The most incisive guide to issues facing the American family today . . . An invaluable resource for anyone wishing to stay on the cutting edge of research on family trends.
-W. Bradford Wilcox
Associate Professor of Sociology, University of Virginia
Public-health officials have expressed deep concern about the number of young Americans who are turning into couch potatoes fastened to electronic screens. Somehow these officials never get around to talking about the changes in family life that fostered such unhealthy behavior. But a study completed at the University of Oslo and the Norwegian School of Sport Sciences make the linkages between family disintegration and electronic-screen addition too clear to ignore.
The researchers began their study of “sedentary behaviors (SB)” among older children and adolescents with a particular concern about reported increases in these groups of “television (TV) viewing and use of computer/electronic games.” That concern grows out of awareness that “high levels of SB have adverse impacts on child and adult health. In young people, SB has been found to be associated with increased body weight and obesity, adverse metabolic profiles, and poor fitness in later life.” That concern also reflects an understanding of how sedentary behavior prevents Physical Activity (PA), activity that delivers “several short and long term benefits for the well-being of children and adolescents.”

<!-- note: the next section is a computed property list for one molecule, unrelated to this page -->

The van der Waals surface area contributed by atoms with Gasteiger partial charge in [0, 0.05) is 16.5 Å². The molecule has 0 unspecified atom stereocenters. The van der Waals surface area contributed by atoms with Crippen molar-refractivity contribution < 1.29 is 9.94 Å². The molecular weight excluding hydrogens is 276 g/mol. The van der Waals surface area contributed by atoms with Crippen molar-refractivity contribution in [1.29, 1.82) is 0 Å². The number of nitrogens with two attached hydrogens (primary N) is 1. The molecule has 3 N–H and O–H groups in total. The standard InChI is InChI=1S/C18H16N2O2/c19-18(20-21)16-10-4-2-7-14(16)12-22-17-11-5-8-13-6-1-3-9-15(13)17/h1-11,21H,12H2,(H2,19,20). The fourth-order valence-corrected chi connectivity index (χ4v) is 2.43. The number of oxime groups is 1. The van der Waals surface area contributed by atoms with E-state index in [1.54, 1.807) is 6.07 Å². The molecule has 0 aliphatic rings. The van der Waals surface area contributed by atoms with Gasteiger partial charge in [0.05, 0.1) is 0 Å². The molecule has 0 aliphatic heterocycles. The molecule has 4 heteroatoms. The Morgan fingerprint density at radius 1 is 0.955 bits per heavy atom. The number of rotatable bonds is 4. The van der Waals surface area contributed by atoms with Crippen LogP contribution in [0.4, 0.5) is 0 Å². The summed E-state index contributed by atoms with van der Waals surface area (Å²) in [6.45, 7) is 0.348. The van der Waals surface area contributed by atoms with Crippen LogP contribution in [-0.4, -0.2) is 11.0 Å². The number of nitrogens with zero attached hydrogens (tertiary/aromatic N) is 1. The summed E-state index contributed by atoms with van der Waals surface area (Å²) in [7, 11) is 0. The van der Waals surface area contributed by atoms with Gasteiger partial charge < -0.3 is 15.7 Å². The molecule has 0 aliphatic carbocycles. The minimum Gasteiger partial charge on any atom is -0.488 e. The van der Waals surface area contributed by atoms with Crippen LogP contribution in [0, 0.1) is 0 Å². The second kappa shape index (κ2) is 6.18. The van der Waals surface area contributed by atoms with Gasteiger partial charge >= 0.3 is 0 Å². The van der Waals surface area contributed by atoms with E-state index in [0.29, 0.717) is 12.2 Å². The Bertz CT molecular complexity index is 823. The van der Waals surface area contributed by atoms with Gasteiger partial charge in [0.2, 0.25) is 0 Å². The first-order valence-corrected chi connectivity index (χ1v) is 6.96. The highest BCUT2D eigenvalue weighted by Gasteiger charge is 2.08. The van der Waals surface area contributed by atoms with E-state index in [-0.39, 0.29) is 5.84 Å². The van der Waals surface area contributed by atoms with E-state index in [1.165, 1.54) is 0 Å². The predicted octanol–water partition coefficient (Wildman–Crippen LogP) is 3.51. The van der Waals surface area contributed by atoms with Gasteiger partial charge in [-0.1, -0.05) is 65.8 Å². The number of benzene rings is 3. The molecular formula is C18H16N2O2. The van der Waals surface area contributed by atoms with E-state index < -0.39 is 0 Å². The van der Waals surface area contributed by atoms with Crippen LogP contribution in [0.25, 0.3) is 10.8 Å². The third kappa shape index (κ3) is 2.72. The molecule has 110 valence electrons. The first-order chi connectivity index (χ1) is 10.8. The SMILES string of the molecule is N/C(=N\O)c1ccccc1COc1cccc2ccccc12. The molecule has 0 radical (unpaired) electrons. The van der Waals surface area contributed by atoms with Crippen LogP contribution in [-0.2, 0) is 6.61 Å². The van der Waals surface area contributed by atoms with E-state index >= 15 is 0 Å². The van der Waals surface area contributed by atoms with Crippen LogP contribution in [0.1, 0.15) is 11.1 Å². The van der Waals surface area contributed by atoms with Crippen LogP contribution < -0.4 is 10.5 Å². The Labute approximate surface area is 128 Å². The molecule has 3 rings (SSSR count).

To better understand why children and teens overdose on sedentary electronic-screen viewing, the researchers analyze data collected between September 2007 and May 2009 from 885 students in thirty-seven schools. At least for boys, the researchers limn a clear linkage between family structure and growing electronic-screen addiction, measured by tracking Total Screen Time (TST) per week.
“Among males,” the researchers report, “living with married or cohabitating parents . . . [was] inversely related to an increase in TST, indicating an increase in TST of around 3 hours per week for those not living with married or cohabitating parents.” In other words, “not living with married/cohabitating parents was positively associated with an increase in TST, and with tracking high TST among males.” So strong was this family-structure effect that the researchers calculate that boys living with married or cohabiting parents were more than three times more likely than peers in single-parent households to “track high” in their Total Screen Time (Odds Ratio, 3.10). (Readers may regret that the researchers group married and cohabiting parents together. A more revealing study would have tracked these two groups separately.)
Not surprised by this finding, the researchers cite studies establishing that “young people in single-parent/guardian families consistently watch more TV than those from two parent/guardian families.”
The researchers see in their findings “a hint as to which groups should be particularly targeted for intervention.” But any sober reading of the data should lead to the kind of intervention that puts more couples before the wedding altar and fewer in the divorce court.